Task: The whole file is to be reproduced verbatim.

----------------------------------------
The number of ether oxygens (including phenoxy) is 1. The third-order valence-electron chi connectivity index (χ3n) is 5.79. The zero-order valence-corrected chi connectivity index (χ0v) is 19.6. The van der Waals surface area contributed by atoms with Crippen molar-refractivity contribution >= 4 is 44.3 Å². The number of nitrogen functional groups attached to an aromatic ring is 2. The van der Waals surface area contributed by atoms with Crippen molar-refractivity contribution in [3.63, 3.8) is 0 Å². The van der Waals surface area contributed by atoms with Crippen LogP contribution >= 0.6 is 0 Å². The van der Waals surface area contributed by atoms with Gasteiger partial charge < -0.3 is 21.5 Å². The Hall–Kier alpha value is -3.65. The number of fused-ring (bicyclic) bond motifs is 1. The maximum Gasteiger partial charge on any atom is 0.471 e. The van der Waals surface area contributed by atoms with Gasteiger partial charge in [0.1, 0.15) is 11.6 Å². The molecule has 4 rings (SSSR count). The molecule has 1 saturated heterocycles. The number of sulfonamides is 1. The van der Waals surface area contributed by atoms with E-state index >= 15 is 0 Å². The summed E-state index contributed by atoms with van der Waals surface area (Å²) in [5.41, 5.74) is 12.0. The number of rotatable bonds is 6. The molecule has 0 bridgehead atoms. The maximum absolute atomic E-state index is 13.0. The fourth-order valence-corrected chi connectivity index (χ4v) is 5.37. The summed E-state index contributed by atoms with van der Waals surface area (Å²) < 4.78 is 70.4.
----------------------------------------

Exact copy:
The number of ether oxygens (including phenoxy) is 1. The third-order valence-electron chi connectivity index (χ3n) is 5.79. The zero-order valence-corrected chi connectivity index (χ0v) is 19.6. The van der Waals surface area contributed by atoms with Crippen molar-refractivity contribution >= 4 is 44.3 Å². The number of nitrogen functional groups attached to an aromatic ring is 2. The van der Waals surface area contributed by atoms with Crippen molar-refractivity contribution in [3.63, 3.8) is 0 Å². The van der Waals surface area contributed by atoms with Crippen LogP contribution >= 0.6 is 0 Å². The van der Waals surface area contributed by atoms with Gasteiger partial charge < -0.3 is 21.5 Å². The Hall–Kier alpha value is -3.65. The number of fused-ring (bicyclic) bond motifs is 1. The maximum Gasteiger partial charge on any atom is 0.471 e. The van der Waals surface area contributed by atoms with Gasteiger partial charge in [0.1, 0.15) is 11.6 Å². The molecule has 4 rings (SSSR count). The molecule has 1 saturated heterocycles. The number of sulfonamides is 1. The van der Waals surface area contributed by atoms with E-state index >= 15 is 0 Å². The summed E-state index contributed by atoms with van der Waals surface area (Å²) in [5.41, 5.74) is 12.0. The number of rotatable bonds is 6. The molecule has 0 bridgehead atoms. The maximum absolute atomic E-state index is 13.0. The fourth-order valence-corrected chi connectivity index (χ4v) is 5.37. The summed E-state index contributed by atoms with van der Waals surface area (Å²) < 4.78 is 70.4.